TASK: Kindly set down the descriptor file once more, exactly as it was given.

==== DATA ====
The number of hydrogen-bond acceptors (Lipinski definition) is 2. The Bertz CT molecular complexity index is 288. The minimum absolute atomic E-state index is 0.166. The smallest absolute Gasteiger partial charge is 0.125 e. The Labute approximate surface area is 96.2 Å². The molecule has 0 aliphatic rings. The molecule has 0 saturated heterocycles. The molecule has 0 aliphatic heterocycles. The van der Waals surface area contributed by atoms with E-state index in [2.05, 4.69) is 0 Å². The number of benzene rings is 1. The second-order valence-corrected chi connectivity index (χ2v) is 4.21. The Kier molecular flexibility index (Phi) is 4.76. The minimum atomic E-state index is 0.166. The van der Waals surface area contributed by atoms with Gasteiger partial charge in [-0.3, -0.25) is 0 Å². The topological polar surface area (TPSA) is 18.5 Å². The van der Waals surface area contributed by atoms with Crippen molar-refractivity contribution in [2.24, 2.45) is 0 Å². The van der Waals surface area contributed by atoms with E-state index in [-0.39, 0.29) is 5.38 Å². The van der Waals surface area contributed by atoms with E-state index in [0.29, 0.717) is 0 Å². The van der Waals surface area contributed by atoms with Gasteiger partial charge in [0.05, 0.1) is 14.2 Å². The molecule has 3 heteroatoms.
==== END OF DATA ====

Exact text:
The number of hydrogen-bond acceptors (Lipinski definition) is 2. The Bertz CT molecular complexity index is 288. The minimum absolute atomic E-state index is 0.166. The smallest absolute Gasteiger partial charge is 0.125 e. The Labute approximate surface area is 96.2 Å². The molecule has 0 aliphatic rings. The molecule has 0 saturated heterocycles. The molecule has 0 aliphatic heterocycles. The van der Waals surface area contributed by atoms with E-state index in [2.05, 4.69) is 0 Å². The number of benzene rings is 1. The second-order valence-corrected chi connectivity index (χ2v) is 4.21. The Kier molecular flexibility index (Phi) is 4.76. The minimum atomic E-state index is 0.166. The van der Waals surface area contributed by atoms with Gasteiger partial charge in [-0.3, -0.25) is 0 Å². The topological polar surface area (TPSA) is 18.5 Å². The van der Waals surface area contributed by atoms with Crippen molar-refractivity contribution in [2.24, 2.45) is 0 Å². The van der Waals surface area contributed by atoms with E-state index in [-0.39, 0.29) is 5.38 Å². The van der Waals surface area contributed by atoms with E-state index in [0.29, 0.717) is 0 Å². The van der Waals surface area contributed by atoms with Gasteiger partial charge in [0.05, 0.1) is 14.2 Å². The molecule has 3 heteroatoms.